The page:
Records: Nursing Association reports 1940-6 [482/021, 36] Isle of Ely County Council Maternity and Child Welfare Committee minutes, 1946-8.
- Oakington: County Isolation Hospital, Girton Road also known as Oakington Smallpox Hospital. An isolation hospital was built in 1905 at Midfield by Chesterton Rural District Council. It specialised in scarlet fever and diptheria cases until 1941 when it was bought by the county council and used mainly as a smallpox hospital. After 1945 it had a variety of uses, and in 1986 housed children in care.
Records: minutes, letter books and Medical Officer of Health Reports for Chesterton Rural District Council, 1905-41. Minutes of Cambridgeshire County Council Public Health, Hospital Services and Health Committees, 1941-8.
- Papworth Everard (Papworth Hospital): The newly formed NHS inherited Papworth Hospital in 1948. For further information about its earlier history, the care of tuberculosis patients and the extensive archive we hold at Cambridgeshire Archives see our pages on the Papworth Village Settlement. The hospital's medical emphasis has since shifted. Nowadays it has established a reputation for pioneering thoracic surgery, cardiac surgery, cardiology and respiratory medicine.
- Wisbech: North Cambridgeshire Hospital, The Park Known initially as Wisbech Cottage hospital it was founded in 1872 following a donation by Miss Margaret Trafford Southwell. It was intended to provide 'a hospital for the area of the Wisbech Union and all places within 9 miles of the town'. Built on a site next to Wisbech Park given by Trafford Southwell , the hospital opened with 16 beds. There were strict guidelines for admittance: no children under 4; no one with advanced consumption; disordered senses; epilepsy; smallpox; venereal disease, contagious distemper; no women in advanced pregnancy; no one terminally ill and no one with an incurable illness. In 1915 casualties from the war occupied these beds, including Belgian as well as British soldiers. Demands upon the hospital grew and the prefix 'Cottage' was jettisoned. In the late twenties a generous donation provided an extension to a Children's ward. An affiliation with Adenbrooke's which spanned 1925 -1962 was established to incorporate the newly reorganised State Registration for nurses. In 1929 funds were raised for an X-ray department and completely new operating theatre, alongside this patient demands upon the hospital increased.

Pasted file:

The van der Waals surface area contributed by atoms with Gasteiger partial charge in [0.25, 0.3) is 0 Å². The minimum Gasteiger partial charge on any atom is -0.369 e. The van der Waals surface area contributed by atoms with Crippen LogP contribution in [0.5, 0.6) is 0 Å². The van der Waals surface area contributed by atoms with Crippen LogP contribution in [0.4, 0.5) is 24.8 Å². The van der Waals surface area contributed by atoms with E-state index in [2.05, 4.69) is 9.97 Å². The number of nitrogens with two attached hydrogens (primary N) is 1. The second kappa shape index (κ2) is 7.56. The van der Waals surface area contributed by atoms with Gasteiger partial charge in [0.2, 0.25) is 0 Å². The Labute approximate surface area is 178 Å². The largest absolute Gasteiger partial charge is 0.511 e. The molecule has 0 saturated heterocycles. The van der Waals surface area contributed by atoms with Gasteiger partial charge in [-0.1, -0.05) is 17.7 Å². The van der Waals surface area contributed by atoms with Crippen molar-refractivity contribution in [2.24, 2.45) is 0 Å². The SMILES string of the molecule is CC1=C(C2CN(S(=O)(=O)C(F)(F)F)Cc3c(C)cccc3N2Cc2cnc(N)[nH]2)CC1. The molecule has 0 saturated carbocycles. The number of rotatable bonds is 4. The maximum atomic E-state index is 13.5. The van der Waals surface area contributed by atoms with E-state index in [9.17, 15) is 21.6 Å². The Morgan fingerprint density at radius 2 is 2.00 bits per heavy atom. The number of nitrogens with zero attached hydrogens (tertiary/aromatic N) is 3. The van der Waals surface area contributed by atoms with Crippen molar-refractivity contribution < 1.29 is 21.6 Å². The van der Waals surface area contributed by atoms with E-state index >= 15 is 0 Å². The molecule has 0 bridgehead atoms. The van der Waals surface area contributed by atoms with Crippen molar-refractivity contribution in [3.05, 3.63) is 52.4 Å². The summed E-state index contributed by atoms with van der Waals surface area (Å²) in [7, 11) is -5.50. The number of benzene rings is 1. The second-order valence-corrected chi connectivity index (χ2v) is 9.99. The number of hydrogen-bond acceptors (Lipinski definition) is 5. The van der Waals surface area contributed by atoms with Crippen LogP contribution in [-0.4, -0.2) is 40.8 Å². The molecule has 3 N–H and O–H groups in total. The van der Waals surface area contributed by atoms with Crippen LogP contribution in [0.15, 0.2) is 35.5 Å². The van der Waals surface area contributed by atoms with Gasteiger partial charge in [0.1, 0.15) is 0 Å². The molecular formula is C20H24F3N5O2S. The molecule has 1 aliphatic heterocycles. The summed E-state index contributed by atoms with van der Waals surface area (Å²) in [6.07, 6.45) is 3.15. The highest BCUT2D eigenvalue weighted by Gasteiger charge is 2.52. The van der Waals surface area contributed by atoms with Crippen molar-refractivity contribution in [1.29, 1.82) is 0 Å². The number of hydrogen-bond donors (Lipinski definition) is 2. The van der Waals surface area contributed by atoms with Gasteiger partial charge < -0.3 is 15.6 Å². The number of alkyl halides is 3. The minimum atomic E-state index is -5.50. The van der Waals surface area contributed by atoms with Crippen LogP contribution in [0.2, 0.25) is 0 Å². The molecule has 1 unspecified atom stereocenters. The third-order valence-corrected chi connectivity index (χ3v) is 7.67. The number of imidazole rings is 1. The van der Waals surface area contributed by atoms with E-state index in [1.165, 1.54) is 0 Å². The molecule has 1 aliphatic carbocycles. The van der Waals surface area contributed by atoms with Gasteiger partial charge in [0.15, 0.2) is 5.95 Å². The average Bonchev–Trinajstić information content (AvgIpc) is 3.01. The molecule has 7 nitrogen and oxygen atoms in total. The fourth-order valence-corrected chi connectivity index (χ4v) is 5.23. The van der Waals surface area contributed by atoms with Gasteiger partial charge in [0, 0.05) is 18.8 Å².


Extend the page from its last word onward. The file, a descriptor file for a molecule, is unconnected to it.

Records: Cambridgeshire Archives holds various committee minutes, 1873-1953; annual reports, 1874-1947; plans and photographs, c.1900-93; register of nurses, 1943-6; in-patient registers, 1919-50; case registers, 1950-87; operation books, 1912-53 and press cuttings; 1935-50.
- Wisbech: Bowthorpe Hospital, Tavistock Road Known previously under the names of County Maternity Home and the Bowthorpe Hall Maternity Home, Bowthorpe Hospital was a purpose-built maternity unit and special care baby unit completed in 1953. It closed in 1986 following the opening of the new District General Hospital at King's Lynn. The Townshend Unit remains open for the elderly mentally infirm and is housed in the same buildings under the King's Lynn and Wisbech NHS Hospital Trust.
Records: Cambridgeshire Archives holds administration records including Hospital returns, 1974-86; annual report, 1994; site plans, 1949-50; opening programme, 1953 and visitors' book, 1954-75 [R97/8.]